That is Music to my Ears!

Attention deficit hyperactivity disorder (ADHD) students enjoy white noise

/ Author:  / Reviewed by: Joseph V. Madia, MD

(RxWiki News) Students with ADHD have a greater ability to learn and perform in school while white noise is playing in the background. With some students, the white noise is complementary with ADHD medicine. However, white noise can be used as a replacement for the ADHD medicine with other students.

Goran Sodurland of Stockholm University and his team of researchers conducted this experiment at a secondary school in Sweden. The researchers observed certain ADHD children's concentration improved with the addition of white noise while the non-ADHD children had a poorer performance with the white noise. Sodurland explains, "Our study shows that different brains need different levels of external noise to work properly".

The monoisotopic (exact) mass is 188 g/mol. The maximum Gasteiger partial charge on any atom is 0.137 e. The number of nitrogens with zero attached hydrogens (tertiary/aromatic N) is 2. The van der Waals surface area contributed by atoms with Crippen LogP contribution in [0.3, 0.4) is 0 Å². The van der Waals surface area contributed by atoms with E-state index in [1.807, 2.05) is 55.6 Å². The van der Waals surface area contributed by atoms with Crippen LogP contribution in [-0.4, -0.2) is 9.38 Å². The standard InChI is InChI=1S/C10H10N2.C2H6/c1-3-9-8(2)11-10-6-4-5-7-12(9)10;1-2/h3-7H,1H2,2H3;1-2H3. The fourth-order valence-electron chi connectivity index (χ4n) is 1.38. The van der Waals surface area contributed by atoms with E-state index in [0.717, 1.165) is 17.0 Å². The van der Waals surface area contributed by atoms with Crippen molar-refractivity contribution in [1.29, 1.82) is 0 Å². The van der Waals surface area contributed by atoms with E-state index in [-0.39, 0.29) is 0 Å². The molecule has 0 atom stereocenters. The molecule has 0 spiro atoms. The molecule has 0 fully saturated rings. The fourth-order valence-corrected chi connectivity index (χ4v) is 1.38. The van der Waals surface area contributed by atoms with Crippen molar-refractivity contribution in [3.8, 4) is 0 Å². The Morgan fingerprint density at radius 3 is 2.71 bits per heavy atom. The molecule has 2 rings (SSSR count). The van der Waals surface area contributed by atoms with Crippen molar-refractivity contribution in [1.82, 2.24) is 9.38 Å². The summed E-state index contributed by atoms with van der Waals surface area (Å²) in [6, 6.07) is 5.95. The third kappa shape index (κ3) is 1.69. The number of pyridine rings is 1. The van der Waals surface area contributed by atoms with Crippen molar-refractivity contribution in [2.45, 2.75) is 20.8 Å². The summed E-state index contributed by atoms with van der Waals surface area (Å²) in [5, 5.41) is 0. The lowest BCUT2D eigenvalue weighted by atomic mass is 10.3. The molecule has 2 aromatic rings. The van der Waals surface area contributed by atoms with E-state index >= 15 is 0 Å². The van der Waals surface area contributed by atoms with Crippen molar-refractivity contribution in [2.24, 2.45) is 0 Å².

"Adding white noise during your ADHD diagnosed child's homework might show an improvement in concentration."

The white noise used in Sodurland's study was a screeching 78 decibels (think vacuum cleaner), so it isn't practical to use such loud noises in a classroom containing both ADHD and non-ADHD students. One solution may be headphones for the ADHD students during school.

This study is quite surprising as ADHD students generally have difficulty in distracting environments. Researchers explain that the white noise may cause the brain to produce higher levels of dopamine through a phenomenon called stochastic resistance (noise reaching a certain threshold for a signal to be produced, in this case, dopamine production). Non-ADHD students already have adequate amounts of dopamine, which is a chemical messenger to the brain.

This is an inexpensive approach which can possibly help your child improve his learning skills. Many white noise CD's are available on line.

So, if you want to try a non-medical approach to your child's ADHD, experiment with different white noises accompanying his or her study time. It could be that just a gentle sound of running water or a fan in the study room will do the trick.

Reviewed by: 
Review Date: 
March 22, 2011
Last Updated:
October 2, 2012